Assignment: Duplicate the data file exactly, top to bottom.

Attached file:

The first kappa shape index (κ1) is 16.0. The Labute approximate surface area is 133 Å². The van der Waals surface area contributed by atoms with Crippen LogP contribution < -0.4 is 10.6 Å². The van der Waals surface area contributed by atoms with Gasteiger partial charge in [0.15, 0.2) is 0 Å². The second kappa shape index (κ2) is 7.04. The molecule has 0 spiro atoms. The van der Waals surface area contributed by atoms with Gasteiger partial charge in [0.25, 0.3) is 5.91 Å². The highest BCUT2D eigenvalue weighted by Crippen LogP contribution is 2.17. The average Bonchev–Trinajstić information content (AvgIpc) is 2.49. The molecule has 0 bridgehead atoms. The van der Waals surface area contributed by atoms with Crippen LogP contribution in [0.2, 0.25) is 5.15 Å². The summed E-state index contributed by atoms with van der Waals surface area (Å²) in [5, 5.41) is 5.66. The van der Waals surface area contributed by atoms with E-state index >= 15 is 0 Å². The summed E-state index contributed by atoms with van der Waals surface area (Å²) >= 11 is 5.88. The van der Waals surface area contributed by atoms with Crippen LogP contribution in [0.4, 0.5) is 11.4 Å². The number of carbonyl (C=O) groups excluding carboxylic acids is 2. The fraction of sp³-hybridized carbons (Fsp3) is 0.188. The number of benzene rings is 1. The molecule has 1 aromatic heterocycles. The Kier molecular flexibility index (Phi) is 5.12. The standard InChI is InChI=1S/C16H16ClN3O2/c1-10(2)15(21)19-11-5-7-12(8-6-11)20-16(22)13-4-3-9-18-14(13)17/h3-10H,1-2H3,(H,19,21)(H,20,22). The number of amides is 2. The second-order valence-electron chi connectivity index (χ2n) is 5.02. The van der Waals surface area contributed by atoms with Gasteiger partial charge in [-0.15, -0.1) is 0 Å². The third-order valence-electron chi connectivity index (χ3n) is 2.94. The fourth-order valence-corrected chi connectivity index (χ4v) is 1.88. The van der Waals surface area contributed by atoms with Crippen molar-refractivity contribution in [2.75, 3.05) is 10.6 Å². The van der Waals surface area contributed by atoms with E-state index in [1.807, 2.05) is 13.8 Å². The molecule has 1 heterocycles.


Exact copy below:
The first kappa shape index (κ1) is 16.0. The Labute approximate surface area is 133 Å². The van der Waals surface area contributed by atoms with Crippen LogP contribution < -0.4 is 10.6 Å². The van der Waals surface area contributed by atoms with Gasteiger partial charge in [0.15, 0.2) is 0 Å². The second kappa shape index (κ2) is 7.04. The molecule has 0 spiro atoms. The van der Waals surface area contributed by atoms with Gasteiger partial charge in [0.25, 0.3) is 5.91 Å². The highest BCUT2D eigenvalue weighted by Crippen LogP contribution is 2.17. The average Bonchev–Trinajstić information content (AvgIpc) is 2.49. The molecule has 0 bridgehead atoms. The van der Waals surface area contributed by atoms with Crippen LogP contribution in [0.2, 0.25) is 5.15 Å². The summed E-state index contributed by atoms with van der Waals surface area (Å²) in [5, 5.41) is 5.66. The van der Waals surface area contributed by atoms with E-state index >= 15 is 0 Å². The summed E-state index contributed by atoms with van der Waals surface area (Å²) >= 11 is 5.88. The van der Waals surface area contributed by atoms with Crippen LogP contribution in [0.4, 0.5) is 11.4 Å². The number of carbonyl (C=O) groups excluding carboxylic acids is 2. The fraction of sp³-hybridized carbons (Fsp3) is 0.188. The number of benzene rings is 1. The molecule has 1 aromatic heterocycles. The Kier molecular flexibility index (Phi) is 5.12. The standard InChI is InChI=1S/C16H16ClN3O2/c1-10(2)15(21)19-11-5-7-12(8-6-11)20-16(22)13-4-3-9-18-14(13)17/h3-10H,1-2H3,(H,19,21)(H,20,22). The number of amides is 2. The second-order valence-electron chi connectivity index (χ2n) is 5.02. The van der Waals surface area contributed by atoms with Gasteiger partial charge in [-0.15, -0.1) is 0 Å². The third-order valence-electron chi connectivity index (χ3n) is 2.94. The fourth-order valence-corrected chi connectivity index (χ4v) is 1.88. The van der Waals surface area contributed by atoms with Crippen molar-refractivity contribution in [2.75, 3.05) is 10.6 Å². The van der Waals surface area contributed by atoms with E-state index in [1.807, 2.05) is 13.8 Å². The molecule has 1 heterocycles.